Harvesting Stressed Alfalfa and Other Forages

Mark Sulc, Forage Specialist, OSU Extension

I have received several calls about harvesting alfalfa that appears to be under stress from dry weather. Alfalfa usually has a strong capacity to continue growth under dry conditions, and we would normally expect alfalfa to be growing better than it is at this stage in a dry cycle. The late spring frost injury combined with the first harvest taken before the crop had a chance to replenish taproot reserves has likely contributed to the weak regrowth now being observed.

Many alfalfa stands were cut in mid- to late-May, which in a normal year is ideal timing. Unfortunately, the late killing spring frost this year resulted in alfalfa plants having to initiate new growth all over again. That required a lot of energy from the plant at a time when taproot reserves were low. So the mid- to late-May cutting was actually like an early harvest stress in terms of the physiological condition of the plant. This has likely contributed to the weak regrowth of many alfalfa stands, especially those that were cut last autumn or have additional stress factors such as suboptimal fertility and pH.

Many stands don’t appear to be growing any more, but that does not mean the plants are sitting idle. Alfalfa stems stop elongating during the initial phases of moisture stress, but the plant continues to manufacture carbohydrates and protein that are stored in the root system since they are not being used to produce top growth. Allowing those reserves to accumulate a little longer will benefit alfalfa plant health and longevity. I encourage growers to allow the alfalfa to get close to full bloom stage before taking the second cutting this year. Allow at least a 35-day interval from the first harvest.

Once the alfalfa is well into bloom stage and there is enough harvestable forage to economically justify a hay cutting, then go ahead and harvest it. The forage will probably be higher in quality than normal growth in full bloom because of the stems are short and fine. If fencing is available, controlled grazing of drought-stressed alfalfa stands is a very economical way to utilize the forage that is present, but bloat prevention strategies should be employed.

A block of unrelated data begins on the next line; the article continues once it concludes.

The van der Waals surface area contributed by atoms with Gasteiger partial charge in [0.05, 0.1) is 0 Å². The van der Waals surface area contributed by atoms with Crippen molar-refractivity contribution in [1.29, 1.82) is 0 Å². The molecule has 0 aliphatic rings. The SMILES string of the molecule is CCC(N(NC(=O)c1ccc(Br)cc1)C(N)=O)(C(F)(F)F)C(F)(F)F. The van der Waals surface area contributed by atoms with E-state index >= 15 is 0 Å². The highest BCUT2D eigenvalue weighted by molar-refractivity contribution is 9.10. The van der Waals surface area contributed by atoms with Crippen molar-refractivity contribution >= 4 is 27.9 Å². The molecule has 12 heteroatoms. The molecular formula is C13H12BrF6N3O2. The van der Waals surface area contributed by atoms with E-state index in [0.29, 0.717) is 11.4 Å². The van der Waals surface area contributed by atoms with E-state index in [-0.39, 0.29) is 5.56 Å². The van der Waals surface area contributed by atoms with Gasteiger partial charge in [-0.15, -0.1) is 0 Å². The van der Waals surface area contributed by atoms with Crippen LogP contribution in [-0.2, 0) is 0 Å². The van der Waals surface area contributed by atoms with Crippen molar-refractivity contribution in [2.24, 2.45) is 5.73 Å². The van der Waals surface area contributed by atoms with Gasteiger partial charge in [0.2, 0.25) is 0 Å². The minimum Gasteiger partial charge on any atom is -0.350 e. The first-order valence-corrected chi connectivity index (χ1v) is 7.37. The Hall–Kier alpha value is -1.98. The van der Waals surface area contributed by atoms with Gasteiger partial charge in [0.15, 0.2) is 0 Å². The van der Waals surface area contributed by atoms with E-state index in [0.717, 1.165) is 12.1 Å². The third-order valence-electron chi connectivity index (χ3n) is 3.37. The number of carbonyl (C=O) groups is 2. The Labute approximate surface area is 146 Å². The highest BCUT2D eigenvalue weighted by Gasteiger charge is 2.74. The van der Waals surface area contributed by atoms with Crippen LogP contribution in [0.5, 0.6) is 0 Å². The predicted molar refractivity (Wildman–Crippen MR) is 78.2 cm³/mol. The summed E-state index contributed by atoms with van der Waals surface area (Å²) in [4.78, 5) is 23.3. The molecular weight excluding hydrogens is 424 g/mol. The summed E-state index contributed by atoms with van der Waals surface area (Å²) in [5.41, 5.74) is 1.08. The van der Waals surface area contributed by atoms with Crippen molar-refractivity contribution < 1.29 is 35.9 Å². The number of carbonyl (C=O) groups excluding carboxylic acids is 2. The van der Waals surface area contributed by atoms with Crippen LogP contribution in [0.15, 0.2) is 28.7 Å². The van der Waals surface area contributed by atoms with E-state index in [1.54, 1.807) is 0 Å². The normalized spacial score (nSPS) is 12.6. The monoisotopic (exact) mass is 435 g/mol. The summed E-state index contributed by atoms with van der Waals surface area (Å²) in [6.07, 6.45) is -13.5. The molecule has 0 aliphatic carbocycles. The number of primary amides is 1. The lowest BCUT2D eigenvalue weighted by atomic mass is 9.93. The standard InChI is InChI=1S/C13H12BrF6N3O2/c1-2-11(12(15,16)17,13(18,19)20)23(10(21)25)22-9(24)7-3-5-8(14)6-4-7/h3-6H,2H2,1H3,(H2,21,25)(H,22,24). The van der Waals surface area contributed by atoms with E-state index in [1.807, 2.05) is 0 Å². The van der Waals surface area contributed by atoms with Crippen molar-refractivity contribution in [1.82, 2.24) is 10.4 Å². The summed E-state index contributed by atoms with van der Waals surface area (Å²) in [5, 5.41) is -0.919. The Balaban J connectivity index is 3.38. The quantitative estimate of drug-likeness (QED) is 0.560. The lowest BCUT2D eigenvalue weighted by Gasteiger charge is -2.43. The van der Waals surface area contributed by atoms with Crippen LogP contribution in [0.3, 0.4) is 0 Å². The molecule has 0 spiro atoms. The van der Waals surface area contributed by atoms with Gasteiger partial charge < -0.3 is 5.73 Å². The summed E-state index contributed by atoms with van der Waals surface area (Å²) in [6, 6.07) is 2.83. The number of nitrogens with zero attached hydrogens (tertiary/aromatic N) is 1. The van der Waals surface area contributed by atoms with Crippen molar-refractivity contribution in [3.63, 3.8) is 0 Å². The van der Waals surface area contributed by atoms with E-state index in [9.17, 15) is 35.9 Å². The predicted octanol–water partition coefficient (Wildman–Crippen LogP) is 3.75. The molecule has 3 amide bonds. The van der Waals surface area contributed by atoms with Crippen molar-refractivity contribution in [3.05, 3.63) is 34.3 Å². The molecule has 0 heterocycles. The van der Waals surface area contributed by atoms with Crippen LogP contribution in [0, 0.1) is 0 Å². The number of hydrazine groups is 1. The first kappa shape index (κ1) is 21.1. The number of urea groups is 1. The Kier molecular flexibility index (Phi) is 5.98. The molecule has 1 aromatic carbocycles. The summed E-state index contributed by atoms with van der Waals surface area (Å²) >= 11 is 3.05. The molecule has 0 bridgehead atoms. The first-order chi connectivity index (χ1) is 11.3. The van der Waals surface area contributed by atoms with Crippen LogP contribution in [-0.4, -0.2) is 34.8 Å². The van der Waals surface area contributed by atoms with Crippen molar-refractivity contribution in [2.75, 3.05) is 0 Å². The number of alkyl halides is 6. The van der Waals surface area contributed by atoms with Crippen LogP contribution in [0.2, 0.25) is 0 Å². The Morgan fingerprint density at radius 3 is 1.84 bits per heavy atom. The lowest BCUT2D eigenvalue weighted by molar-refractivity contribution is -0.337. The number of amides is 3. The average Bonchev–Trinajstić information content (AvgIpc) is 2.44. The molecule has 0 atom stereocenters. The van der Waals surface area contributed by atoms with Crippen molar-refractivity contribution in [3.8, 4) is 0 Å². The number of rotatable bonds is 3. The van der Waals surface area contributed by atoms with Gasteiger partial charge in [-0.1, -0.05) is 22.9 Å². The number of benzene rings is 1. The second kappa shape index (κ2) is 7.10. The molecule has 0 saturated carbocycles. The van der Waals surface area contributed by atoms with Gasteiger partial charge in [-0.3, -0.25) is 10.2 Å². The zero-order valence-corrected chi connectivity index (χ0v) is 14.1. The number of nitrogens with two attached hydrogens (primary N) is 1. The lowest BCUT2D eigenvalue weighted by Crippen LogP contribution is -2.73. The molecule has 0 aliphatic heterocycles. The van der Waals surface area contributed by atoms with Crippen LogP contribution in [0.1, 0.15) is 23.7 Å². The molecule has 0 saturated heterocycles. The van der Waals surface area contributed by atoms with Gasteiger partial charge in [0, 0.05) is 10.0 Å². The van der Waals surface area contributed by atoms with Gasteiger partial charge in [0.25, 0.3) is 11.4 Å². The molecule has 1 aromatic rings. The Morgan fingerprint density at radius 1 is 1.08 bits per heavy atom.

Other forages are also showing signs of drought stress. Red clover is not as tolerant to the combined effects of drought and heat stress as alfalfa. Cutting during periods of hot and dry weather CAN WEAKEN RED CLOVER PLANTS and may cause stand reductions. If feed is badly needed, red clover stands can be lightly grazed during drought stress.

When cutting or grazing birdsfoot trefoil during periods of heat and drought stress, be extra careful to harvest when plants are at least in mid-bloom stage and leave a full 3-inch stubble. Birdsfoot trefoil maintains relatively low levels of reserve carbohydrates in the roots and crowns during the summer. Cutting or grazing when plants are well into bloom stage and leaving sufficient leaf area will improve its regrowth potential.

Grass growth has also been slowed by dry weather in many areas. Established orchardgrass and tall fescue have better regrowth after first harvest than species like ryegrass or timothy that are less tolerant of dry conditions. Established grass stands can survive through drought conditions and regrow once rains return.